Portfolio: Aging In Place

Let HSA Help You Prepare for Your Future Today

The day we are born we begin to age. Until we find that elusive Fountain of Youth, the clock will continue to click forward, never backward. And while few among us like to admit to aging, many of us have decided that when we do age, we want to do so gracefully, in our own homes, with as much independence as possible.

Trained home remodelers can help us comfortably "age in place." One such remodeler is Homeowner Services of America (HSA). David Rhoads, HSA's founder, owner, and president, has earned the CAPS designation – Certified Aging-in-Place Specialist – from the National Association of Home Builders (NAHB). HSA specializes in remodeling homes for senior citizens, physically challenged people, and others with special needs.

The bathtub was removed, the bathroom enlarged and a roll-in shower installed as part of the aging in place modifications for this elderly couple.

This tile shower is a roll-in with a collapsible threshold to contain the water, assist bars, fold-up seat and recesses for bathing supplies.

This tile shower is a roll-in with a collapsible threshold to contain the water, assist bars, fold-up seat and recesses for bathing supplies.

What You Can Do Now to Begin "Aging in Place"

"Aging in place" means living in your home safely, independently, and comfortably, regardless of your age or physical ability. It addresses the need to remodel existing homes – and design new homes – so aging people can remain there and not have to move to assisted living facilities. Since most current homes are not well designed for aging occupants, a movement in residential construction has arisen to meet the demand.

What is the easiest way to prepare for "aging in place"? Consider including universal design features for usability and convenience when you embark on any new remodeling project – even if your need for these features still seems to be well down the road. You can add the features now, at a relatively low cost, rather than wait until your later years, when they become a necessity, and you urgently need to retrofit your home completely.

This wheelchair lift was installed in the garage so the client could leave his home without assistance.

At right you will find a list of usability and convenience features that can be added during a remodeling project for little extra cost to you. See also the Remodeling website's "Home for Life" Virtual Home Tour, showcasing how to remodel a home to save money and live well throughout the retirement years.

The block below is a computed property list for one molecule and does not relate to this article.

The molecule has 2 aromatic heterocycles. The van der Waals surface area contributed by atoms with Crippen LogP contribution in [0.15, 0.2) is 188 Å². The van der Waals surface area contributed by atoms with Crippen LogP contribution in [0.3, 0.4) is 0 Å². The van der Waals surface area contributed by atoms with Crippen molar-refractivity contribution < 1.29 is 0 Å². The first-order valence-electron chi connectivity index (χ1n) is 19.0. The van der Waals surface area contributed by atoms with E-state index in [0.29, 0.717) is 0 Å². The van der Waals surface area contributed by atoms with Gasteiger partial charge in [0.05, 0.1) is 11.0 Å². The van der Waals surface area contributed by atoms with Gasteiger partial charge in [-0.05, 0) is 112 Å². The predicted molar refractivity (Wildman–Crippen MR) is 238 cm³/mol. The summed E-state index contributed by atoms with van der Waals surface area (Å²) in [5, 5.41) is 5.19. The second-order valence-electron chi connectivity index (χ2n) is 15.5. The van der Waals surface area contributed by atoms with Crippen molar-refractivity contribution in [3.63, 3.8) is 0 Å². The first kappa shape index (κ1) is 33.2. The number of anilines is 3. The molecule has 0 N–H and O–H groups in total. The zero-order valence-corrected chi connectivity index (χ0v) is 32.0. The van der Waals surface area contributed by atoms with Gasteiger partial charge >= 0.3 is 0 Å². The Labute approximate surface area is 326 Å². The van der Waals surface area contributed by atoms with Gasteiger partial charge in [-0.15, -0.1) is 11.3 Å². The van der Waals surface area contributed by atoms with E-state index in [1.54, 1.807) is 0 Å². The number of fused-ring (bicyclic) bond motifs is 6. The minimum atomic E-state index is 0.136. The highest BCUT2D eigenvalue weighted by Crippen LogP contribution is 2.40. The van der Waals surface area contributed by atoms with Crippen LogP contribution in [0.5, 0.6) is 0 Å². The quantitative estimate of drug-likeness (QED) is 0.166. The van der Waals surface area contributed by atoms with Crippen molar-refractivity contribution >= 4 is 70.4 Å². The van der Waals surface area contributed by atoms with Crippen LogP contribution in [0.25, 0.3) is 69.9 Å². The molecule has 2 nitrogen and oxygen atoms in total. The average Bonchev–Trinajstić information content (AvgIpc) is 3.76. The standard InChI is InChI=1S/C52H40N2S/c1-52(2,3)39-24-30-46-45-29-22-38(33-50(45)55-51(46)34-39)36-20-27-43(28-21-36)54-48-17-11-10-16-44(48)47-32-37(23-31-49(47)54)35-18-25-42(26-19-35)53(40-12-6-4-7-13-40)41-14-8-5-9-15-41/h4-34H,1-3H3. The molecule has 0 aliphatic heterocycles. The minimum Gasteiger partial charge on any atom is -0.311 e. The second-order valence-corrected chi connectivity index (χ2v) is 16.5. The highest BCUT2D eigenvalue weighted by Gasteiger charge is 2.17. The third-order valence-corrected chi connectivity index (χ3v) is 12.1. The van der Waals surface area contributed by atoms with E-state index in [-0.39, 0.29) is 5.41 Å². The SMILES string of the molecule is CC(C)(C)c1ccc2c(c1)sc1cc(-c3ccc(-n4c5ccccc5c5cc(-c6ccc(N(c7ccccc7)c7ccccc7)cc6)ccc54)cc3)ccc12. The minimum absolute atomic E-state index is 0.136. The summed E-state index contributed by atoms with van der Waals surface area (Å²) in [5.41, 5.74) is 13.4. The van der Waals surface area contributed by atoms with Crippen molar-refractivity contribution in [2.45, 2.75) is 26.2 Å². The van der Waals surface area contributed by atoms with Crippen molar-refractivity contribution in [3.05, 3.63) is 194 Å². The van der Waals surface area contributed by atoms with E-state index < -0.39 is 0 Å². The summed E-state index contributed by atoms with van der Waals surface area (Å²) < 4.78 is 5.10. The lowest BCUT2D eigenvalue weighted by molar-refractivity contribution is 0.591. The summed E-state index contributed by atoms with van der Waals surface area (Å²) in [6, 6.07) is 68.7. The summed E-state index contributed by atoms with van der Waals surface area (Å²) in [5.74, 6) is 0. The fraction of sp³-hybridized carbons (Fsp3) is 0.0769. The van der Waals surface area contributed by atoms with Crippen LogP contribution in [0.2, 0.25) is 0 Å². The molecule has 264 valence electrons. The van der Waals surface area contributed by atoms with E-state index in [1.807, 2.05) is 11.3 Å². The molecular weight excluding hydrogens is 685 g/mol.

certified aging in place specialist logo

CAPS certification, taught by the National Association of Home Builders (NAHB), was created in collaboration with the American Association of Retired People (AARP). A CAPS-designated home remodeler can help you create a home that is livable for your lifespan. You will learn much more – including answers to frequently asked questions about "aging in place" – on the NAHB website.

Getting Safely and Securely In and Out of the House

  • Better outdoor lighting, such as path lighting to the front or rear door
  • Attractive ramps or a "zero step entrance" for the home
  • Package shelf by the front door
  • Handrails at steps and porches
  • One-story ranch or first-floor master suite designs for new homes

Changes in the Kitchen for Easier Meal Preparation and Eating

  • Lever-handle faucets with pull-out spray
  • Raised dishwasher to avoid back strain (a good idea for front-loading washers and dryers too)
  • Rolling island that can be placed under the counter
  • Revolving corner shelves and pull-out shelves
  • Side-by-side refrigerator with slide-out shelves and a water/ice dispenser
  • Cooking range with controls on front
  • Larger, friendlier cabinet and drawer pulls

Changes in the Bathroom – The Number One Place for Accidents in the Home

  • Two or three attractive-looking grab bars in the shower
  • Lever handles on faucets
  • Slidebar-type hand-held shower, for sitting or standing
  • Curbless showers – there is nothing to step over, and they can be rolled into, if a wheelchair becomes necessary later
  • Tub and shower controls moved closer to entry point
  • Anti-scald, temperature- and pressure-balanced tub shower valves for safer bathing
  • Entry doors at least 32 inches wide
  • This sink is a wall hung unit to allow for a wheelchair user in the future, if necessary.

    This tile shower is a roll-in with a collapsible threshold to contain the water, assist bars, fold-up seat and recesses for bathing supplies.

    Moving Around in the House

    • Improved lighting with recessed fixtures in common areas and hallways
    • Lever handles on doors and windows
    • Lowered light switches and thermostats, and raised electrical outlets
    • Planning for future elevator, by stacking closets
    • Blocking in walls for future chair lift at stairs
    • Doors that accommodate wheelchairs and walkers